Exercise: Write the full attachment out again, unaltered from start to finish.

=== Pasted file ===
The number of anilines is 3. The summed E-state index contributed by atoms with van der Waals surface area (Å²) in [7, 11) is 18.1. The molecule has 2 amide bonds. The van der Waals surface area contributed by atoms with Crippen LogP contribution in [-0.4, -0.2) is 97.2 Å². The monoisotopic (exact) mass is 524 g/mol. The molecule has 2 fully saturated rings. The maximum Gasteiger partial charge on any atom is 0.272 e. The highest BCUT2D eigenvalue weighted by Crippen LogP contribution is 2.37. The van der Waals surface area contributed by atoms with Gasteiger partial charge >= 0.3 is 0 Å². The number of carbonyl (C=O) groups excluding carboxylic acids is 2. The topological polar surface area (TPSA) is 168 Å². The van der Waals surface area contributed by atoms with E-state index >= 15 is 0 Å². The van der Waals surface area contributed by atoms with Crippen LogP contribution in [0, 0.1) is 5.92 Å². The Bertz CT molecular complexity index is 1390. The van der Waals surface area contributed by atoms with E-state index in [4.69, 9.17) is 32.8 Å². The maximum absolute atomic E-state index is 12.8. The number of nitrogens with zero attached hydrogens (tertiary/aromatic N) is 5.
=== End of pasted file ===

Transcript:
The number of anilines is 3. The summed E-state index contributed by atoms with van der Waals surface area (Å²) in [7, 11) is 18.1. The molecule has 2 amide bonds. The van der Waals surface area contributed by atoms with Crippen LogP contribution in [-0.4, -0.2) is 97.2 Å². The monoisotopic (exact) mass is 524 g/mol. The molecule has 2 fully saturated rings. The maximum Gasteiger partial charge on any atom is 0.272 e. The highest BCUT2D eigenvalue weighted by Crippen LogP contribution is 2.37. The van der Waals surface area contributed by atoms with Gasteiger partial charge >= 0.3 is 0 Å². The number of carbonyl (C=O) groups excluding carboxylic acids is 2. The topological polar surface area (TPSA) is 168 Å². The van der Waals surface area contributed by atoms with E-state index >= 15 is 0 Å². The van der Waals surface area contributed by atoms with Crippen LogP contribution in [0, 0.1) is 5.92 Å². The Bertz CT molecular complexity index is 1390. The van der Waals surface area contributed by atoms with E-state index in [4.69, 9.17) is 32.8 Å². The maximum absolute atomic E-state index is 12.8. The number of nitrogens with zero attached hydrogens (tertiary/aromatic N) is 5.